March 20 2017
Remembering Arnold and an old story
This week's playing of the Arnold Palmer Invitational at Bay Hill Club and Lodge in Orlando marks the first time that Arnie was not present to host his event. Having passed away last September there have been numerous stories and tributes to this legend of the game of golf. When I was the teaching pro, working for Dow Finsterwald, at the Broadmoor in Colorado Springs in 1977, he related a story about he and Arnold and one of Arnold's favorite drivers.
In the backroom of the golf shop at the Broadmoor, Dow had several large golf bags with many of the clubs that we had used through his career. I was looking through the bags one day and came upon an old circa 1960 Wilson Staff Model 11 deep faced driver. The face of the driver had obviously been filed down and was almost straight and had no grooves, which made the club unplayable.
To give you a little history and technical knowledge, in the 1950's and 60's there were three main golf club manufactures; Wilson, Spalding, and MacGregor. Premium wood clubs were made out of persimmon. Persimmon was a hard wood and heavier then maple or oak and made an ideal material for durability and transfer of power. MacGregor had the reputation of making the best driver heads. Their club designs were combined creations from some of their best players like Ben Hogan, Jimmy Demaret, and Tony Penna. Their craftsmen were also said to be the best in the business. After each head was cut, it was the craftsman's job to sand the edges and then sand and file the face to create the right amount of bulge and roll. It was a true art to create an aesthetically pleasing and high performing driver. Driver hitting surfaces are not flat. Each driver head had two curves called bulge and roll. Bulge is the curvature from the heel of the club to the toe and roll is the curve from the top of the club to the bottom. You would think that since the toe of the club was more "open" then the center of the club that a toe shot would have more right spin and go even further to the right. However the bulge gives a "gear effect" to be ball and actually rotates the ball in a counter-clock wise rotation that will lessen the errant hit and can result in the ball drawing. Modern drivers, because of the material and less twisting on off-center hits, have a little less bulge then the old wood drivers but still are an important element for playability. The roll on an old wood club created more loft towards the top of the club and less loft at the bottom. Hence you partly regulated your launch angle on where you hit the ball on the clubface. Modern drivers have very little roll on the clubface.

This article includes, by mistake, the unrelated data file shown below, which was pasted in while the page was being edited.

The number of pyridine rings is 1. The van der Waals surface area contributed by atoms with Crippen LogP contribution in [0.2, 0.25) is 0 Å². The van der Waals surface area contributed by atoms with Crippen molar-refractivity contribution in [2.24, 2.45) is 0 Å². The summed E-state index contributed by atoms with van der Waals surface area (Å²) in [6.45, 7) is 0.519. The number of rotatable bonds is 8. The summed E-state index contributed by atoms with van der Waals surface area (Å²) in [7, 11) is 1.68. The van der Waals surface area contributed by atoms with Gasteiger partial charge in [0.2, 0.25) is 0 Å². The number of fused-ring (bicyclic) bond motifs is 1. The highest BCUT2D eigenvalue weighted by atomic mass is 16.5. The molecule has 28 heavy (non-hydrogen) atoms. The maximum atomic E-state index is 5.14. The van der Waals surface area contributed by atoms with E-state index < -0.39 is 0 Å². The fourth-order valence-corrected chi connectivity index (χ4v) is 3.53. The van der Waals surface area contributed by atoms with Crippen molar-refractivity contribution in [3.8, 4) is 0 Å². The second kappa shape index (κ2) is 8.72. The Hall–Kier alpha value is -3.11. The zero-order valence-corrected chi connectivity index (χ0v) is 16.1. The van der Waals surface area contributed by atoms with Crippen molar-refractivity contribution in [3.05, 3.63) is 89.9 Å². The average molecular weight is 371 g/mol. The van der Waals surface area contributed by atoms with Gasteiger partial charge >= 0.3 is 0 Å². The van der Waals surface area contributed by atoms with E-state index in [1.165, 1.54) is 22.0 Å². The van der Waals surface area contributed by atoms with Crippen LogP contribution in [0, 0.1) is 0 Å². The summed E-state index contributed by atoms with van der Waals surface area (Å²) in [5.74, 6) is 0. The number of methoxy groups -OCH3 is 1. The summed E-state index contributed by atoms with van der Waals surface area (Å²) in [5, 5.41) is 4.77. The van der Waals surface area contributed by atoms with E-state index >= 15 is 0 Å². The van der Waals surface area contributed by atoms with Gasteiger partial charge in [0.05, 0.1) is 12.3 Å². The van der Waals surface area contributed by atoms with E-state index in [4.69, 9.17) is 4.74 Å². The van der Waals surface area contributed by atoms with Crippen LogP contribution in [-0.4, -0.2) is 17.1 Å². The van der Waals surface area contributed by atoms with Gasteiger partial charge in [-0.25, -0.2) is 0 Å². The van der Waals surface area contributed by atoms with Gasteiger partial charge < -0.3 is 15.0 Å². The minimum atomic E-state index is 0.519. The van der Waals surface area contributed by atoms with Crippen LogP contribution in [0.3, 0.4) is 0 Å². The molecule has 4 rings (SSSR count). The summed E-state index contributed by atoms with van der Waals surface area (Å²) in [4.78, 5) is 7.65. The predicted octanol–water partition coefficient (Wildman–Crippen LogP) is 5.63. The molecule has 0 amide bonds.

So I showed Dow this ugly driver and asked why he was keeping it. Dow and Arnold were the best of friends from the time both started on the Tour. Dow even has a winter home at Bay Hill. Dow said that he and Arnold were at the Broadmoor one night at the bar and having a good time and they decided to go down to the golf shop and work on Arnold's driver. Arnold was a master craftsman and tinkered a lot with his clubs, so I wasn't totally unusual for him to fiddle with a club. Except at 12:00 midnight, his judgment might have been less than perfect. Dow said that they both worked on that club for a long time and thought they had created a masterpiece. The next morning both were anxious to see their creation. However what was supposed to be a Rembrandt turned out to be a disaster. They had totally ruined the driver, which Dow said was a favorite of Arnold's. I didn't ask Dow why he kept that driver, because it was worthless. Maybe he just kept it as a remembrance of their failed midnight attempt to create perfection. In any case it's a nice story about two best of friends being human.
Pictured above is my 1969 Wilson Staff Model 21 driver (smaller than the Model 11), but notice how much smaller it is compared to my present Callaway XR driver. Almost unbelievable.